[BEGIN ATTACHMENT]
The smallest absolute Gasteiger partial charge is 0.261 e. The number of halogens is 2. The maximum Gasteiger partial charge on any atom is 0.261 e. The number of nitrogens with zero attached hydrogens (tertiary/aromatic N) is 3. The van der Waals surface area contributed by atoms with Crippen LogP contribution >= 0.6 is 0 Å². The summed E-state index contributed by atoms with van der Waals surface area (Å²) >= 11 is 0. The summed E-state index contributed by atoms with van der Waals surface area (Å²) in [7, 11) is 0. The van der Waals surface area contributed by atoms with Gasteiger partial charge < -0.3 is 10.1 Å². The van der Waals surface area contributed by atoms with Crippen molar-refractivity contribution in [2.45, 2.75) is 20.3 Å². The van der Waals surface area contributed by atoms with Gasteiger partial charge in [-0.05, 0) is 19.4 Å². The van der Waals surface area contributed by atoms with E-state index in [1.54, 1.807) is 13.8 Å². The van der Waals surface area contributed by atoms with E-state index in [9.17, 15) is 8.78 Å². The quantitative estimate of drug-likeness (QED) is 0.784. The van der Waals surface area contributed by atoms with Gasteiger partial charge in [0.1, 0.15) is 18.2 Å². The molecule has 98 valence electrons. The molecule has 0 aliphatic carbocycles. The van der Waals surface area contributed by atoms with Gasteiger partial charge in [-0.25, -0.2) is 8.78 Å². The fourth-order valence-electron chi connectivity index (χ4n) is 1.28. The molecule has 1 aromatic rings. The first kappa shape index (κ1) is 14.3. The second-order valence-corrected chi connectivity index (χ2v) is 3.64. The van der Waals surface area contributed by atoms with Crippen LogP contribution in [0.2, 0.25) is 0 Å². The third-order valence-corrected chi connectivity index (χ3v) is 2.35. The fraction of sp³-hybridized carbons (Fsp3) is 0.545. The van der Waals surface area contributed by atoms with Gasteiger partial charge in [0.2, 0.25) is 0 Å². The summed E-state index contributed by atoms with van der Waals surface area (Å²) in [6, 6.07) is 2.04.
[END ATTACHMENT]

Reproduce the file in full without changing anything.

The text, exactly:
The smallest absolute Gasteiger partial charge is 0.261 e. The number of halogens is 2. The maximum Gasteiger partial charge on any atom is 0.261 e. The number of nitrogens with zero attached hydrogens (tertiary/aromatic N) is 3. The van der Waals surface area contributed by atoms with Crippen LogP contribution >= 0.6 is 0 Å². The summed E-state index contributed by atoms with van der Waals surface area (Å²) >= 11 is 0. The summed E-state index contributed by atoms with van der Waals surface area (Å²) in [7, 11) is 0. The van der Waals surface area contributed by atoms with Gasteiger partial charge < -0.3 is 10.1 Å². The van der Waals surface area contributed by atoms with Crippen molar-refractivity contribution in [2.45, 2.75) is 20.3 Å². The van der Waals surface area contributed by atoms with Gasteiger partial charge in [-0.05, 0) is 19.4 Å². The van der Waals surface area contributed by atoms with E-state index in [1.54, 1.807) is 13.8 Å². The van der Waals surface area contributed by atoms with E-state index in [9.17, 15) is 8.78 Å². The quantitative estimate of drug-likeness (QED) is 0.784. The van der Waals surface area contributed by atoms with Gasteiger partial charge in [0.1, 0.15) is 18.2 Å². The molecule has 98 valence electrons. The molecule has 0 aliphatic carbocycles. The van der Waals surface area contributed by atoms with Gasteiger partial charge in [-0.25, -0.2) is 8.78 Å². The fourth-order valence-electron chi connectivity index (χ4n) is 1.28. The molecule has 1 aromatic rings. The first kappa shape index (κ1) is 14.3. The second-order valence-corrected chi connectivity index (χ2v) is 3.64. The van der Waals surface area contributed by atoms with Crippen LogP contribution in [0.2, 0.25) is 0 Å². The third-order valence-corrected chi connectivity index (χ3v) is 2.35. The fraction of sp³-hybridized carbons (Fsp3) is 0.545. The van der Waals surface area contributed by atoms with Gasteiger partial charge in [0.2, 0.25) is 0 Å². The summed E-state index contributed by atoms with van der Waals surface area (Å²) in [6, 6.07) is 2.04.